We love to explore a region, an island or even a city completely on your own. This allows us to choose our own pace relatively independently and plan the day in the way that suits us best. Long Island in the Bahamas is perfect for exploring with a rental car. In addition to its white beaches and crystal clear waters, the island has much more to offer 🙂
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Things to know about Long Island in the Bahamas
Long Island is one of more than 700 islands in the Bahamas and is located about 265 km southeast of the capital Nassau. The island is 130 kilometres long and up to 6 kilometres wide, and thus lives up to its name. When Christopher Columbus passed here in 1492 on his way to America, he gave the island the name Fernandina – in reference to the former Sicilian King Ferdinand II. The island was given its current name by sailors who chose Long Island because of the long-lasting redevelopment of the island.
Today, the island is home to about 3,000 people and about 3 to 4 times as many tourists visit the island every year. By comparison, Nassau has to cope with this number of visitors in one day when several large cruise ships dock. This also means that Long Island is not yet so far accessible for tourism and is therefore perfect for a relaxing holiday.
The island runs from Seymour’s in the north to Gordon’s in the south, the only main road, the Queen’s Highway, which connects about 35 settlements, often made up of only a handful of houses. The highway divides the island in two halves: the side facing the Atlantic is characterized by cliffs that fall steeply into the sea, while the Caribbean side with its white sandy beaches and turquoise waters rises. The coasts could not be more opposite.
A map with all sights
Our tour of the island
We had planned a day for exploring the island to visit the most important points of the island in peace and in a very individual way. Because Long Island has a lot to offer: from dreamy sandy beaches, to turquoise-blue bays, deep holes in the sea to an exciting cave system.
Car Rentals & Supermarkets on Long Island
Through our Hotel Stella Maris we have booked a rental car for about 100 USD. This one was uncomplicated right in the morning in the hotel parking lot and that’s where we parked it again in the evening. It doesn’t really get any more comfortable.
At the start of our tour across the island, we covered ourselves in a supermarket with drinks and snacks for the day. The largest supermarket on the island is Hillside Food Supply, located in the municipality of Salt Pond in the middle of the island. The “big” is of course always relative, but nevertheless the shop was well sorted. Across the island you will often find small kiosks, which only carry a very small stock of food.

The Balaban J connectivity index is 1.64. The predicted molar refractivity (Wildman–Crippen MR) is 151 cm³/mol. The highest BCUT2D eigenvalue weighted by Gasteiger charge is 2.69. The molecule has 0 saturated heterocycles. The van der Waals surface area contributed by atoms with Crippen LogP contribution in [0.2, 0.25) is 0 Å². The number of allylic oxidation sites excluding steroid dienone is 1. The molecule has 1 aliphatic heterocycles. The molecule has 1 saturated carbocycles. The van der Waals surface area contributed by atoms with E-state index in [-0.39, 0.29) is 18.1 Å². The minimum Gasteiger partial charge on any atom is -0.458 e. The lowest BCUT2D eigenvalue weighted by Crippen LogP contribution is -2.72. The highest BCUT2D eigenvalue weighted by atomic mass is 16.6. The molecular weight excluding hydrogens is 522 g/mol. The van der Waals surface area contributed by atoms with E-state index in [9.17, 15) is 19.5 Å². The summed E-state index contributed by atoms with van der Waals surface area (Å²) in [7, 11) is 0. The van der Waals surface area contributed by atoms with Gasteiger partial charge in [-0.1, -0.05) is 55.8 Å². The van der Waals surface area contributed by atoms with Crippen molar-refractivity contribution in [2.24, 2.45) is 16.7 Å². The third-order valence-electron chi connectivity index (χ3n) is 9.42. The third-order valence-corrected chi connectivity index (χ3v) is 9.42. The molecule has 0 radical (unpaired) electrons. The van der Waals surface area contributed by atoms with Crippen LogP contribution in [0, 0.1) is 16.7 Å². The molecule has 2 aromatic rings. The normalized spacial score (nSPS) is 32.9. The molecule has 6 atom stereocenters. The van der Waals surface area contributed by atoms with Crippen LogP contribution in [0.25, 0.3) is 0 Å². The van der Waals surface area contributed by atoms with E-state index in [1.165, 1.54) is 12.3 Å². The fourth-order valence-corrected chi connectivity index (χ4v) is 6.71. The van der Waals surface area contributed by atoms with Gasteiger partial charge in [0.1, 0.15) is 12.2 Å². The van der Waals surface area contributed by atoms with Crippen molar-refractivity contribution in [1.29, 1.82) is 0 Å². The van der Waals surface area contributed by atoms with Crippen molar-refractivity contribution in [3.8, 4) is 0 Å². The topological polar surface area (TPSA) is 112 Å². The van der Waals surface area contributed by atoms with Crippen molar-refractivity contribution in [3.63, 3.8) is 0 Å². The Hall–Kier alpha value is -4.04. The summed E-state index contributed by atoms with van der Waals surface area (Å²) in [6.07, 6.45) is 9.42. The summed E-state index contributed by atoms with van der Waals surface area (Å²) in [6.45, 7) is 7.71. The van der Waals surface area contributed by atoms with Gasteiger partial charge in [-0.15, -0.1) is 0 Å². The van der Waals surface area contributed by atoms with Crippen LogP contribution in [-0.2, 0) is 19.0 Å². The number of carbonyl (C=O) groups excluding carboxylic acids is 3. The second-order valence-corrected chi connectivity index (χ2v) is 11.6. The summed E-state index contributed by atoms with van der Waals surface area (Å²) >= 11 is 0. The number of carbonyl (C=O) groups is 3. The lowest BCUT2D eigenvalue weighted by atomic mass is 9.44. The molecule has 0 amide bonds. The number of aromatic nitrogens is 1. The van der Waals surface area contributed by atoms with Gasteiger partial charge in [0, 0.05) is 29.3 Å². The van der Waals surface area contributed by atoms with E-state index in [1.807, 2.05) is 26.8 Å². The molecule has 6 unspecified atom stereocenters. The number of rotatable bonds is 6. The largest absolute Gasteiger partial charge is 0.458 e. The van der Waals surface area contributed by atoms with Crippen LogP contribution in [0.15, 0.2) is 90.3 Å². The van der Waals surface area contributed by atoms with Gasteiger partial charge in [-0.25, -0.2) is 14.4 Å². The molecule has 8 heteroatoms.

Our first stop was the famous Hamilton’s Caveon the island, one of the largest caves in the Bahamas. Since the cave is privately owned, you can only visit it as part of a cave tour, for which you have to register in advance by phone and pay a fee of 15 USD per person. The telephone registration had taken over our hotel for us, so we waited for the owner: Mr. Leonard Cartwright at the agreed time at a small house on Queen’s Highway. When we met him, we drove him to the hell entrance, which was only a few hundred meters from his house.
At the entrance of the cave Leonard told us a bit about the cave system and equipped us with flashlights. We walked through the cave with him for about 45 minutes, could see stalactites, stalagmites and crystal formations, but also fossils and many bats that found a home in the cave. We did the tour in the morning. However, a visit in the afternoon around 2 pm to 3 pm is particularly recommended when the sun rays shine into the cave. This certainly results in very nice photo motifs.
Dean’s Blue Hole
Our highlight on Long Island was the Dean’s Blue Hole, which is located in a bay west of Clarence Town. With a depth of 202 meters, it is one of the deepest blue holes in the world. We had already seen the 125 meter deep Great Blue Hole in Belize on our world tour as part of a helicopter flight and that was insanely breathtaking. But the great thing about Dean’s Blue Hole is that it is only a few meters from the shore and you can swim easily from the beach. But that’s also a bit creepy, because you move from the bright ground to a deep black hole … and that really costs a lot of overcoming. It’s best not to think about what could swim under one at such a moment 😉
Since 2008, the Vertical Blue Championship in freediving has been held here every year, which unfortunately has already claimed one fatality in 2013. The competition is very popular among elite athletes, many world records have already been set here.